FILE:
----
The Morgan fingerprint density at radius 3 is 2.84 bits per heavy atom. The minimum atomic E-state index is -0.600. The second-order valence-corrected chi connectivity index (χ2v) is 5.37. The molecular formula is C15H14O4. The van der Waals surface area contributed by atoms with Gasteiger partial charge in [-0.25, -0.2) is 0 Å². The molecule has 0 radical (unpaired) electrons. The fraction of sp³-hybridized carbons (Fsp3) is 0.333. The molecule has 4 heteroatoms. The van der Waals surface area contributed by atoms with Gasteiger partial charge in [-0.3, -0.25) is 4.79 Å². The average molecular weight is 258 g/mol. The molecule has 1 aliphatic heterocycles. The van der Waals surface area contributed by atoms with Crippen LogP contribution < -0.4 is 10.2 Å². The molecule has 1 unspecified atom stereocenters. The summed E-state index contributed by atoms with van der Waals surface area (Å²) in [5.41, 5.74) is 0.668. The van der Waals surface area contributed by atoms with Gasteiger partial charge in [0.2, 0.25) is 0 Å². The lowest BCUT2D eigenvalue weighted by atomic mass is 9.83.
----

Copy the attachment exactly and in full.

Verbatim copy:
The Morgan fingerprint density at radius 3 is 2.84 bits per heavy atom. The minimum atomic E-state index is -0.600. The second-order valence-corrected chi connectivity index (χ2v) is 5.37. The molecular formula is C15H14O4. The van der Waals surface area contributed by atoms with Gasteiger partial charge in [-0.25, -0.2) is 0 Å². The molecule has 0 radical (unpaired) electrons. The fraction of sp³-hybridized carbons (Fsp3) is 0.333. The molecule has 4 heteroatoms. The van der Waals surface area contributed by atoms with Gasteiger partial charge in [-0.3, -0.25) is 4.79 Å². The average molecular weight is 258 g/mol. The molecule has 1 aliphatic heterocycles. The van der Waals surface area contributed by atoms with Crippen LogP contribution < -0.4 is 10.2 Å². The molecule has 1 unspecified atom stereocenters. The summed E-state index contributed by atoms with van der Waals surface area (Å²) in [5.41, 5.74) is 0.668. The van der Waals surface area contributed by atoms with Gasteiger partial charge in [0.2, 0.25) is 0 Å². The lowest BCUT2D eigenvalue weighted by atomic mass is 9.83.